A short but strongly built man of leonine appearance, Henry II was possessed of an immense dynamic energy and a formidable temper. He had the red hair of the Plantagenets, grey eyes that grew bloodshot in anger and a round, freckled face. Described by Peter of Blois as:-
“The lord king has been red-haired so far, except that the coming of old age and gray hair has altered that color somewhat. His height is medium, so that neither does he appear great among the small, nor yet does he seem small among the great. His head is spherical…his eyes are full, guileless, and dove-like when he is at peace, gleaming like fire when his temper is aroused, and in bursts of passion they flash like lightning. As to his hair he is in no danger of baldness, but his head has been closely shaved. He has a broad, square, lion-like face. Curved legs, a horseman’s shins, broad chest, and a boxer’s arms all announce him as a man strong, agile and bold… he never sits, unless riding a horse or eating… In a single day, if necessary, he can run through four or five day-marches and, thus foiling the plots of his enemies, frequently mocks their plots with surprise sudden arrivals…Always are in his hands bow, sword, spear and arrow, unless he be in council or in books.”
He spent so much time in the saddle that his legs became bowed. Henry’s voice was reported to have been harsh and cracked, he did not care for magnificent clothing and was never still. The new King was intelligent and had acquired an immense knowledge both of languages and law.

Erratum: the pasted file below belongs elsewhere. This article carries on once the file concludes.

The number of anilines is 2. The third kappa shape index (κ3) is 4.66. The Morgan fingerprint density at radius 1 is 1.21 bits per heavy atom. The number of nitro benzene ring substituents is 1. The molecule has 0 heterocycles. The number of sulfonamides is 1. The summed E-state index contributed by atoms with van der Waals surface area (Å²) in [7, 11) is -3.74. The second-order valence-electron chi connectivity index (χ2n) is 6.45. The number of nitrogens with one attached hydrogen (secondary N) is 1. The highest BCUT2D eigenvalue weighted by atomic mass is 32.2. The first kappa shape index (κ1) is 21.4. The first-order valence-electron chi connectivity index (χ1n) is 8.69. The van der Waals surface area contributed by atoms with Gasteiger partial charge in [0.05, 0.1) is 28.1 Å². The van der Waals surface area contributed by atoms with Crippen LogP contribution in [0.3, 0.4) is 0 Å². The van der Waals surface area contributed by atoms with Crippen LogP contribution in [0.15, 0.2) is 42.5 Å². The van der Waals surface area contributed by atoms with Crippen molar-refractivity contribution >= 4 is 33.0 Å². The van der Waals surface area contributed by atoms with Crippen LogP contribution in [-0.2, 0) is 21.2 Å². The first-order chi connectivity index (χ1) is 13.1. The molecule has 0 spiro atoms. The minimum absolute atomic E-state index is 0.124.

Eleanor of Aqiutaine
Eleanor of Aquitaine (depicted right), Henry’s wife, was the daughter of William X, Duke of Aquitaine and Aenor de Chatellerault. She had previously been the wife of Louis VII, King of France, who had divorced her prior to her marriage to Henry. It was rumoured that the pair had been lovers before her divorce, as she had reportedly also been the paramour of Henry’s father, Geoffrey. (The formidable Matilda’s reaction to this event has unfortunately not been recorded.)
Eleanor was eleven years older than Henry, but in the early days of their marriage that did not seem to matter. Both were strong characters, used to getting their own way, the result of two such ill matched temperaments was an extremely tempestuous union. Beautiful, intelligent, cultured and powerful, Eleanor was a remarkable woman. One of the great female personalities of her age, she had been celebrated and idolized in the songs of the troubadours of her native Aquitaine.